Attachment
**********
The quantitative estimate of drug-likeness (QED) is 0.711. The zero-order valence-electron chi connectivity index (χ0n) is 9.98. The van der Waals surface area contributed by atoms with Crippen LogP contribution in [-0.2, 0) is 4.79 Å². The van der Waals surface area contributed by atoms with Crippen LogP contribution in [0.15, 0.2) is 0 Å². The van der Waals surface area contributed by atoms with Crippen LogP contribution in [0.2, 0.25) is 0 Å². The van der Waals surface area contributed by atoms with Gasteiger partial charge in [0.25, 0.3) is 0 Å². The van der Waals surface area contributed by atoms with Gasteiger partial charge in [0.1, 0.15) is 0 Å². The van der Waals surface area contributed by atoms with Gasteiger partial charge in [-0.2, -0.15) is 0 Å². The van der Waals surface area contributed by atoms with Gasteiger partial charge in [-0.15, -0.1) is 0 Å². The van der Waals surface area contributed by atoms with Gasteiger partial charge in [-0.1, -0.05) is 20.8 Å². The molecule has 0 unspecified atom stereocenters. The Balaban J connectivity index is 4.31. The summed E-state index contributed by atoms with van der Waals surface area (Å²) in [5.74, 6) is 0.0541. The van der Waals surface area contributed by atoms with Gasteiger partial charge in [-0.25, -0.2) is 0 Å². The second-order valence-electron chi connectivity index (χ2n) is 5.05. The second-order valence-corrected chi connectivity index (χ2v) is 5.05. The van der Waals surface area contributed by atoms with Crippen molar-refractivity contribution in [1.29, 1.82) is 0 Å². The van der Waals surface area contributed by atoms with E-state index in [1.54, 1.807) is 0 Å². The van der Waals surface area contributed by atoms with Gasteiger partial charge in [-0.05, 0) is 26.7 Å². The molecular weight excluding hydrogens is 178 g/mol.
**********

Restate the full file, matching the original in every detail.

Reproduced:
The quantitative estimate of drug-likeness (QED) is 0.711. The zero-order valence-electron chi connectivity index (χ0n) is 9.98. The van der Waals surface area contributed by atoms with Crippen LogP contribution in [-0.2, 0) is 4.79 Å². The van der Waals surface area contributed by atoms with Crippen LogP contribution in [0.15, 0.2) is 0 Å². The van der Waals surface area contributed by atoms with Crippen LogP contribution in [0.2, 0.25) is 0 Å². The van der Waals surface area contributed by atoms with Gasteiger partial charge in [0.25, 0.3) is 0 Å². The van der Waals surface area contributed by atoms with Gasteiger partial charge in [0.1, 0.15) is 0 Å². The van der Waals surface area contributed by atoms with Gasteiger partial charge in [-0.2, -0.15) is 0 Å². The van der Waals surface area contributed by atoms with Gasteiger partial charge in [-0.15, -0.1) is 0 Å². The van der Waals surface area contributed by atoms with Gasteiger partial charge in [-0.1, -0.05) is 20.8 Å². The molecule has 0 unspecified atom stereocenters. The Balaban J connectivity index is 4.31. The summed E-state index contributed by atoms with van der Waals surface area (Å²) in [5.74, 6) is 0.0541. The van der Waals surface area contributed by atoms with Gasteiger partial charge in [-0.25, -0.2) is 0 Å². The second-order valence-electron chi connectivity index (χ2n) is 5.05. The second-order valence-corrected chi connectivity index (χ2v) is 5.05. The van der Waals surface area contributed by atoms with Crippen molar-refractivity contribution in [1.29, 1.82) is 0 Å². The van der Waals surface area contributed by atoms with E-state index in [1.54, 1.807) is 0 Å². The van der Waals surface area contributed by atoms with Gasteiger partial charge in [-0.05, 0) is 26.7 Å². The molecular weight excluding hydrogens is 178 g/mol.